If you don’t keep a record of how far you drive or how often you use your cart, we recommend getting your shocks checked at an annual service when a mechanic takes a look at some of the other aspects of your golf cart’s inner workings.

But it’s really important to drive your golf cart responsibly, as aggressive driving over difficult terrain will cause unnecessary wear and tear on your shocks and may even cause issues for the drivability of your golf cart.

How Much are Golf Cart Shocks?

The price of golf cart shocks depends on a range of factors, including where you buy them from, as well as the make and model of the golf cart in question. You can buy shock absorbers for around $50 on popular e-commerce websites.

10L0L Golf Cart Front Rear Shock Absorber Set Coil Over Heavy Duty Shock Absorber Bolt Fits EZGO Medalist/TXT 1994+ Newer Gas or Electric, Replaces Part 70928-G01 76418-G01 (2 Pack) (Red)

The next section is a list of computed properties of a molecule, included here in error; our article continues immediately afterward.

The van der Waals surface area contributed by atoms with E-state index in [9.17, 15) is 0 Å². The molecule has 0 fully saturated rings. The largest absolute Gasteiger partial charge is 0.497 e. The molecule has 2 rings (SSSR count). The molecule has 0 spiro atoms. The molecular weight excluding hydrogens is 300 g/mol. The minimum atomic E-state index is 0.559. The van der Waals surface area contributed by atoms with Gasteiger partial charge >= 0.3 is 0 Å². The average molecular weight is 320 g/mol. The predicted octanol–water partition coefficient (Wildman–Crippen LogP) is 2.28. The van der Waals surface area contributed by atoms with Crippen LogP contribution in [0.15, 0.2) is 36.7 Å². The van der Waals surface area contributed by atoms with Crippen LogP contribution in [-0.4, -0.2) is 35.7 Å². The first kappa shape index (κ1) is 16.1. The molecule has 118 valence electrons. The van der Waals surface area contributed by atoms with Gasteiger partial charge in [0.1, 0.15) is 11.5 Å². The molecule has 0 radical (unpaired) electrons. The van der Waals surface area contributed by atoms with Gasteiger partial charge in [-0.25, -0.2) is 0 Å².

You will also need to factor in the cost of labour which can be anywhere upwards of $30 per hour, but it depends on where you live. As such, if you get your shocks replaced by a mechanic, expect a bill of $100+ for the work carried out.

If you have an understanding of how your golf cart works, you can replace the shock absorbers yourself, which offers considerable savings as far as labour is concerned.

Another option to consider if you’re hoping to save some money is to look for used parts, but you need to be careful with this approach. The last thing you want is to be stuck with old shock absorbers that don’t last particularly long, so it’s much better to opt for a new set of shock absorbers if your cart requires them.